• note that you will need to pick different $I$, one good way is to pick it such that it hits one of the markers
  • what about the error of the $I$? You will notice that the marker is quite thick. So you can take $I_\min$ and $I_\max$ that hits that marker, and then take $\bar{I}\pm \sigma_I$ as uncertainty

Lab 5: Polarization and Interference

A few background:

  • light as EM wave = oscillating E and B fields

  • Electric and magnetic fields are always perpendicular to each other

  • Everyday light is usually unpolarized. All directions of the electric field are equally probable

    • a polarized light, e.g. electric fields points in one direction only


    • so a better definition/visualization of unpolarized light = cannot define a plane where it oscillates in

Then how much field will be transmitted is given by a linearly polarized light:

\[|\vec{E}_{trans}| = | \vec{E}_0 | \cos\theta\]


Experiment 1 Background Mauls’ law: but all we care is its intensity because that is what our eyes can observe

\[I \propto | \vec{E} |^2\]

Therefore we get Malus’ Law (at the second polarizer)

\[I=I_0 \cos^2\theta\]

so you should see something like this


So how do you measure this? You will get a setup with a rotatable polarizer:


So that you can

Measure this Plot this
image-20230306154027663 image-20230306154048970

where in the plot you will need to extract at least 20 points = 20 different values of $\cos^2\theta$

Experiment 2 Background: Young’s Double Slit

  • constructive interference = same propagation direction, same frequency, in phase

  • destructive interference = same propagation direction, same frequency, but out of phase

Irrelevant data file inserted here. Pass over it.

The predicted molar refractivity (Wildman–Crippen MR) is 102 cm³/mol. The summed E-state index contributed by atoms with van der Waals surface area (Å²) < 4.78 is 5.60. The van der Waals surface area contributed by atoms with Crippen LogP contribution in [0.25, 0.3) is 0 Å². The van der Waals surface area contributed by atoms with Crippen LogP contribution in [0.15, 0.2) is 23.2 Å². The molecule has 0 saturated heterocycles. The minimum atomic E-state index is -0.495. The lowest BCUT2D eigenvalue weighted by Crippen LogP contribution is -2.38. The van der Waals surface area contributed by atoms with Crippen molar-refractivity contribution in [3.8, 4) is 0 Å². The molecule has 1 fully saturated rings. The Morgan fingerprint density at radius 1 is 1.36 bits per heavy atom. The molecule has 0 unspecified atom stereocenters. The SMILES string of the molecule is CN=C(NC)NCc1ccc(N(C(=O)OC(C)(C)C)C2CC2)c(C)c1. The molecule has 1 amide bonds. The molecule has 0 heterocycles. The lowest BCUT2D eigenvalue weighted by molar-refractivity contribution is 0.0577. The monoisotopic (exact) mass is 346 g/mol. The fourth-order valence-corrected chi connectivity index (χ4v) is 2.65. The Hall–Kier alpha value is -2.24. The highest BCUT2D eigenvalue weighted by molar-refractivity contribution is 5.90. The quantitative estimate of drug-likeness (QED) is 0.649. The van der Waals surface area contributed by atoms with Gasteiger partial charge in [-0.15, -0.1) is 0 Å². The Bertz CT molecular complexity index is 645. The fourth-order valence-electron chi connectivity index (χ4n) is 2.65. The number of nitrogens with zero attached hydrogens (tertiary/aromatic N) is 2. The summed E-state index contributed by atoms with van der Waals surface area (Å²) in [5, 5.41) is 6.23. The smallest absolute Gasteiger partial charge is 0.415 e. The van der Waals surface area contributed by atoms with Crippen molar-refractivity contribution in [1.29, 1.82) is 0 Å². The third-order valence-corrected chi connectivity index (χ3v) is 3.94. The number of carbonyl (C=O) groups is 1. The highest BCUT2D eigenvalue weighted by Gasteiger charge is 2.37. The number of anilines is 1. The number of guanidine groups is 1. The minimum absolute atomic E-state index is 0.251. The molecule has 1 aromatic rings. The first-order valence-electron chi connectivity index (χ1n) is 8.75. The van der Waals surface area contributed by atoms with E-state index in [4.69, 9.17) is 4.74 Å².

• (recall that standing wave = opposite propagation direction, same frequency)

Here we focus on the constructive and destructive interference


the idea is to measure where the peaks/dark spots are. The key insight is that:


assumption to make thing easier: two waves are parallel, as $D » d$

  • for bright spot to appear, then the $\Delta l$ must be an integer multiple of wavelength = $m\lambda$

  • for dark spot to appear, then $\Delta l$ will be $(m+1/2)\lambda$

Then for the positions for the bright spot is


How do you measure this? There will be a sensor you can move along $x$, and record intensity $I(x)$ so that you can find $x_m$


Experiment 3 Background: Diffraction: can be thought of as self-interference:


where the diffraction single-slit minima occurs at


so that you can overlay your single-slit minima envelop on top of your double slit experiment. How did this happen?

  • in an ideal double slit, all the amplitudes will be constant. In an “ideal” single split, you get your envelope
  • therefore in the practical double split, the observed intensity is actually an ideal double split $\times$ single slit

How would yuo measure this? Once again take measurements by moving the sensor in the transverse direction


What are some questions to think about:

  • What limits the precision of these measurements with light? theory, physical limitations, aberration, diffraction, ambient lights

Some tips:

  1. For all the three parts: Move the RMS slowly when recording data.
  2. For the polarizer part: Try your best to minimize the amount of environmental light coming in. E.g. using the dim light in the room, move components closer to the sensor, etc.
  3. For the last part: move the laser closer to the light sensor to see more fringes but remember to record the value of D!

Lab 6: Interferometer

The idea that we can use light as a precision measurement tool. Recall that some key properties include

  • interference


    basically when two waves interfere under different conditions

  • refraction, governed by snell’s law


    so that basically, as Maxwell’s equation is “different” in medium, we get

    \[v = c/n,\quad n \text{ being index of refraction}\]
  • optical path length: how many “cycles” the light spend during the a physical distance


    in the case of different medium (but same physical distance), then you can simply calculate the number of wavelength we can fit in each “box” (i.e. physical distance)


    why would this quantity be useful? Recall that in the previous lab this difference in wavelength relates to constructive/destructive interf.

Finally, interferometry, the idea being

  1. Split single beam into two, then recombine.
  2. Observer sees interference patterns projected onto a small screen.
  3. By moving one of the mirrors, the observer can change the path length difference . The consequence is a shift in the interference pattern.

so that as you move the $M_1$ length back and forth, you will see a different interference pattern